Think about your biggest financial concerns. What tops the list? If you’re like most Americans, you’re worried about saving for retirement, paying down debt or even dealing with costly medical bills. Most other financial risks can be covered through various insurance products.
There’s one potential risk that may deserve more attention, though. It’s disability, and it may be more likely than you think. According to the Council for Disability Awareness, 25 percent of all adults will miss work because of disability at some point in their lives.1
Many people don’t think about disability risk because they participate in a group disability plan. Disability insurance is a common element in many group benefit plans. The coverage is often low-cost, so it may seem like an effective form of protection against disability risk.
Is group coverage really sufficient, though? It depends on your budget and objectives. It may be that an individual policy better fits your needs. Below are some of the key differences between group disability insurance and an individual policy. If you don’t have group coverage, or if you feel yours is insufficient, you may want to talk to your financial professional about additional protection tools.
Disability insurance is meant to replace your income if you’re unable to work because of injury or illness. The benefits are usually paid as a percentage of your monthly income. In a group plan, the percentage is usually defined in the plan document and is the same for everyone, regardless of individual need. It’s not uncommon for group plans to replace only half or 60 percent of income.
Individual policies allow for more flexibility so you can adjust your coverage to better fit your needs. For example, some may pay up to 80 percent or even all of your income as a benefit.
There are also differences with regard to when the benefit is paid. All disability policies have what’s called an elimination period. This is an amount of time that must pass between the time you suffer the disability and when benefits start. For instance, many policies have a 60- or 90-day elimination period.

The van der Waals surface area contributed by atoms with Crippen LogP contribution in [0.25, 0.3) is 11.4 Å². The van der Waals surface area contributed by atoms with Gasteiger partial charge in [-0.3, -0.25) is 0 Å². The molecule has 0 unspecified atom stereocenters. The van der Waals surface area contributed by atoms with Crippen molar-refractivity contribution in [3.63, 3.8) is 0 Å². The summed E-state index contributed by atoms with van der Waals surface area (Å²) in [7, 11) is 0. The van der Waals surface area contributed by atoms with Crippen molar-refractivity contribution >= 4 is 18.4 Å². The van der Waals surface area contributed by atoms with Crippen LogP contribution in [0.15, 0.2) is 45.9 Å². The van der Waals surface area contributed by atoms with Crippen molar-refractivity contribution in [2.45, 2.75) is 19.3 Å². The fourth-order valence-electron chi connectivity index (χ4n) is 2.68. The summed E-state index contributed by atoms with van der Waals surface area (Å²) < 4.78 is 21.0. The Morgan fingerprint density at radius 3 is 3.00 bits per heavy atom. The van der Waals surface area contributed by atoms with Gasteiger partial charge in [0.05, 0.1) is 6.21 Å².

Again, in a group plan, the elimination period is fixed and defined for all participants. In an individual policy, you may be able to select from a variety of elimination periods to better fit your needs.
One of the biggest challenges with any employer-based insurance is that the coverage is tied to your employment. If you ever leave the employer, you lose the insurance. Your new employer may not have similar protection.
An individual insurance policy stays with you regardless of where you work. That means you always have disability protection, no matter how many times you change employers. As long as you meet the premium requirements, the policy stays in force.
The biggest distinction between a group policy and an individual policy may be how disabilities are defined. To qualify for benefits, your disability must meet the definition and guidelines of your specific policy.
Many group policies have limited definitions of disability. For example, you may have to be totally disabled to qualify for benefits. Of course, while many disabilities may take away your ability to continue in your career, they aren’t necessarily total disabilities. If you’re a dentist and you severely injure your hand, you may be unable to continue work as a dentist even if you could work in other careers.
With an individual policy, you can choose “own occupation” coverage. This means you are considered disabled if you aren’t able to continue in your career, even if you could work in other jobs. This type of coverage can be helpful if you work in a highly skilled industry.
Ready to protect yourself against disability? Let’s talk about it. Contact us at J. Harris Financial. We can help you analyze your risk and develop a plan. Let’s connect soon and start the conversation.
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18185 - 2018/10/22